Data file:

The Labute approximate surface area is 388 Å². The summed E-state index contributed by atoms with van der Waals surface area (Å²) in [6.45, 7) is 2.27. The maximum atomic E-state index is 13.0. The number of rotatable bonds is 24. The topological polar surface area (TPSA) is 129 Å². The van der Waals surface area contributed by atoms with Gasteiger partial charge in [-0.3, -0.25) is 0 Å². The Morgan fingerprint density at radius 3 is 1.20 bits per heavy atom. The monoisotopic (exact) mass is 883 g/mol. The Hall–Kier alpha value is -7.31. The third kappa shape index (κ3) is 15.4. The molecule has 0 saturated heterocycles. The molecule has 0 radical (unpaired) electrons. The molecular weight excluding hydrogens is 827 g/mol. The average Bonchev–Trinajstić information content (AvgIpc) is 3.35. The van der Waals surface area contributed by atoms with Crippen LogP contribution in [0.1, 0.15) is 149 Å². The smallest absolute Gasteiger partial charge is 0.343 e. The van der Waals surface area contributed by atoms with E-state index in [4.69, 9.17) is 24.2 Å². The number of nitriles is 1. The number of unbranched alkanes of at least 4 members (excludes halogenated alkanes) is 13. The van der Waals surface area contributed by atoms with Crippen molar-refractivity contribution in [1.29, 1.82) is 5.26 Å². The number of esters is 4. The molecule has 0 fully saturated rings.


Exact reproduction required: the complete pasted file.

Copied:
The Labute approximate surface area is 388 Å². The summed E-state index contributed by atoms with van der Waals surface area (Å²) in [6.45, 7) is 2.27. The maximum atomic E-state index is 13.0. The number of rotatable bonds is 24. The topological polar surface area (TPSA) is 129 Å². The van der Waals surface area contributed by atoms with Gasteiger partial charge in [-0.3, -0.25) is 0 Å². The Morgan fingerprint density at radius 3 is 1.20 bits per heavy atom. The monoisotopic (exact) mass is 883 g/mol. The Hall–Kier alpha value is -7.31. The third kappa shape index (κ3) is 15.4. The molecule has 0 saturated heterocycles. The molecule has 0 radical (unpaired) electrons. The molecular weight excluding hydrogens is 827 g/mol. The average Bonchev–Trinajstić information content (AvgIpc) is 3.35. The van der Waals surface area contributed by atoms with Crippen LogP contribution in [0.1, 0.15) is 149 Å². The smallest absolute Gasteiger partial charge is 0.343 e. The van der Waals surface area contributed by atoms with E-state index in [4.69, 9.17) is 24.2 Å². The number of nitriles is 1. The number of unbranched alkanes of at least 4 members (excludes halogenated alkanes) is 13. The van der Waals surface area contributed by atoms with Crippen molar-refractivity contribution in [1.29, 1.82) is 5.26 Å². The number of esters is 4. The molecule has 0 fully saturated rings.